Song of God by Aref Mohamamdi
Iran’s oldest Tanbur (Lute) player died at the age of 120 in a Kurdish village. Ghadamyar was the master of a spiritual faith called ‘Yarsan’. The followers of Yarsan consider the Tanbur as an instrument for meditation and prayer.
An Iranian-Canadian filmmaker travels to Iran in search of the relationship between this undiscovered faith and the art of Tanbur. After meeting with Salman, one of Ghadamyar’s seven grandchildren who himself is a master of Tanbur, he finds an opportunity to travel to Ghadamyar’s birthplace and memorial shrine. This journey turns into a quest for the Tanbur itself, as a mysterious divine lute which appears in the historical monuments of ancient Mesopotamia and the Middle East.
The film shows the Kurdish-Iranian tribe of “Yarsan” who play the Tanbur in prayer as a means to maintain their identity and aspire to spiritual beauty. The Tanbur helps the Yarsan to navigate their own inner world in search of a beauty that they can only expressed through music.
About the Director:
Aref Mohammadi is an acclaimed Journalist, filmmaker, film critic and TV producer within the Iranian communities outside Iran and is currently working and residing in Canada. He regularly provides editorials in Farsi print media.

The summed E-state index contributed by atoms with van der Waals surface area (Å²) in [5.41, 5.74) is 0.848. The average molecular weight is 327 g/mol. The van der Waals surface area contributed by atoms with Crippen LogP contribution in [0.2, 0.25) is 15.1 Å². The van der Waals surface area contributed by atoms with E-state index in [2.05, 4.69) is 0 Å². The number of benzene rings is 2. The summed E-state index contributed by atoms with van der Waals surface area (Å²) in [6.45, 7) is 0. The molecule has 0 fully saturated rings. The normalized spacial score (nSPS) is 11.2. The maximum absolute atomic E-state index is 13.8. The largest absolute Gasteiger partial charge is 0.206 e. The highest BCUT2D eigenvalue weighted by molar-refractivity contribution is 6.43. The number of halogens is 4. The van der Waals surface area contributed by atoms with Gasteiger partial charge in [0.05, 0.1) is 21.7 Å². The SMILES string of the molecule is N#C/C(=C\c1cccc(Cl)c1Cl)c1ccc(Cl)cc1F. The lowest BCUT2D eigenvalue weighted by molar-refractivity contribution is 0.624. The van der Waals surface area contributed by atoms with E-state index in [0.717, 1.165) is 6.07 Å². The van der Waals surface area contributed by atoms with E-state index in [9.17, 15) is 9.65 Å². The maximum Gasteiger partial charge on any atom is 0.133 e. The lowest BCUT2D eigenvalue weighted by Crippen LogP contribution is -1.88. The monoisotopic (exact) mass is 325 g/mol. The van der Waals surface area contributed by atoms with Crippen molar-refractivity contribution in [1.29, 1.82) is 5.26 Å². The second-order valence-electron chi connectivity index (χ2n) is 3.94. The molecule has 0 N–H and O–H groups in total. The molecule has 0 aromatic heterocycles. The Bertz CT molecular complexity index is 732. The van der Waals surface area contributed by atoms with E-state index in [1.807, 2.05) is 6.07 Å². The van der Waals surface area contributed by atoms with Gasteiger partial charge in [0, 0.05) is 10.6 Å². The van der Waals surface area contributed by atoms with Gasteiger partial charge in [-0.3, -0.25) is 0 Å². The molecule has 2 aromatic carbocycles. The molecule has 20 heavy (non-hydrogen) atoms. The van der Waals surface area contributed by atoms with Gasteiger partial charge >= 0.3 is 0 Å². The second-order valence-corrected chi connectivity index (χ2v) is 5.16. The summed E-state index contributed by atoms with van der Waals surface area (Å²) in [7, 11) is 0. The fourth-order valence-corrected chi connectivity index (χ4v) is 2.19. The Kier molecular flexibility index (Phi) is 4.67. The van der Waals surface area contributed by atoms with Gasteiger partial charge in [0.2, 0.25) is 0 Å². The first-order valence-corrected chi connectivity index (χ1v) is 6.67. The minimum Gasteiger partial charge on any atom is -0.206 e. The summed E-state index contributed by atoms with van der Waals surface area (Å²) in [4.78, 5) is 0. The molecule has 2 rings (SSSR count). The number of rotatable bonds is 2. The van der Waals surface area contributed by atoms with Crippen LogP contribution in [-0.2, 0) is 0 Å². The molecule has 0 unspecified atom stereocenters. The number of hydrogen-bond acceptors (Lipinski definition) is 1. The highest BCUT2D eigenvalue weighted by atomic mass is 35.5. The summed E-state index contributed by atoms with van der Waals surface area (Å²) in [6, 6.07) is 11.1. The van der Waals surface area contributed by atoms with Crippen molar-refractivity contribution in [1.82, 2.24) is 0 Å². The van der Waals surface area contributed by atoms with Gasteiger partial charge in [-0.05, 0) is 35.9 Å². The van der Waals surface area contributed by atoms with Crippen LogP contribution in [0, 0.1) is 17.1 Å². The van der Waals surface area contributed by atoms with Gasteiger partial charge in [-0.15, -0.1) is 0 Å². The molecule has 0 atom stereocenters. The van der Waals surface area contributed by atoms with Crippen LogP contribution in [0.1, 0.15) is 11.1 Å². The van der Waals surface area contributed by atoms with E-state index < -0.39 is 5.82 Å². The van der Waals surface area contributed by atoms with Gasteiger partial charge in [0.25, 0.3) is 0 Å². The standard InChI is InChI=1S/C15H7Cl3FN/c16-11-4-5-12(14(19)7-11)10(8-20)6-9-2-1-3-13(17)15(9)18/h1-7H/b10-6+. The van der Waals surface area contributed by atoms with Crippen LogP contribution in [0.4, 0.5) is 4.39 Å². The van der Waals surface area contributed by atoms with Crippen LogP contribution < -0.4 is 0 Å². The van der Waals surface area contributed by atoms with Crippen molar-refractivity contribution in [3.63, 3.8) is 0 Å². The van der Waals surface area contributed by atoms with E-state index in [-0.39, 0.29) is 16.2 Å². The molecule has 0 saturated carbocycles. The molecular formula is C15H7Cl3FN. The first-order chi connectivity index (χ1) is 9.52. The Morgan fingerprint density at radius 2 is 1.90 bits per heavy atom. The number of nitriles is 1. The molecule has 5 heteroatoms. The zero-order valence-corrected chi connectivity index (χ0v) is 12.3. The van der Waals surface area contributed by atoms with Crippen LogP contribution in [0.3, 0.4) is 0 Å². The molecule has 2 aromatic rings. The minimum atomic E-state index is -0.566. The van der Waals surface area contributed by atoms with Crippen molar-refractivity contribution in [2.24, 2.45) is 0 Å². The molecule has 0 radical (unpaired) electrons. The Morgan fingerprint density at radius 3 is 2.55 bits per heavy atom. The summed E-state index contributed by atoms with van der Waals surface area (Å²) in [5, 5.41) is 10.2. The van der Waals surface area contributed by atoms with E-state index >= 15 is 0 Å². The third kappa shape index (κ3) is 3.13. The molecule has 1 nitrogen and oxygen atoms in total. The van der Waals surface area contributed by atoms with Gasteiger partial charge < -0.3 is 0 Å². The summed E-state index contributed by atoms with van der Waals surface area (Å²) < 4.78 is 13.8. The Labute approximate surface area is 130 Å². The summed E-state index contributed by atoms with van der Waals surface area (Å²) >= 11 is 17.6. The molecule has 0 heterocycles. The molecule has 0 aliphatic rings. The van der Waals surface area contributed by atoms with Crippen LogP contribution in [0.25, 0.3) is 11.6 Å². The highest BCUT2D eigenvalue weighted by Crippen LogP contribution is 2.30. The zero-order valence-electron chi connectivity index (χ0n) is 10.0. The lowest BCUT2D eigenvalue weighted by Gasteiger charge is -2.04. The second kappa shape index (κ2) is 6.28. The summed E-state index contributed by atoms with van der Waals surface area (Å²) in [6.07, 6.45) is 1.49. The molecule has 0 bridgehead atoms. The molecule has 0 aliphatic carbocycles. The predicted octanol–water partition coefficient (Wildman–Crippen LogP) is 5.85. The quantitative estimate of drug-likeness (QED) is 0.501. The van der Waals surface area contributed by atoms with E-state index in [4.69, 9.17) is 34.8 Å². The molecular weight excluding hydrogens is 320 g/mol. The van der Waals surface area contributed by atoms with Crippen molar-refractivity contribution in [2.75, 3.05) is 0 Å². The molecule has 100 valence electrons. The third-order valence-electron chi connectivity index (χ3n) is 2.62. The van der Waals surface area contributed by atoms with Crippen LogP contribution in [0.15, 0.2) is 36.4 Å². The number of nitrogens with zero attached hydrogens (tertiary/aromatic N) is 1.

Aref is the founder and CEO of the New Wave Artistic and Cultural Group in Toronto, Canada since 2004. Through this outlet he has been able to facilitate regular workshops, seminars and ongoing conversations about cinema in Iran and worldwide. As well, celebrating renowned veteran and contemporary artists by holding tributes has been a signature initiative for the organization.
Aref’s formal education rages from literature to filmmaking to social work and reflect on his broad base of principles, interests and expertise. Aref holds a B.A. in Literature and a diploma in Community Social Service Work. He is also pursuing an M.F.A. in Documentary Media Studies Program at Ryerson University.
In his native Iran, Aref worked as an assistant director on numerous stage productions, short films and movies. His work for cinema, stage and television expands from Iran to the international arena.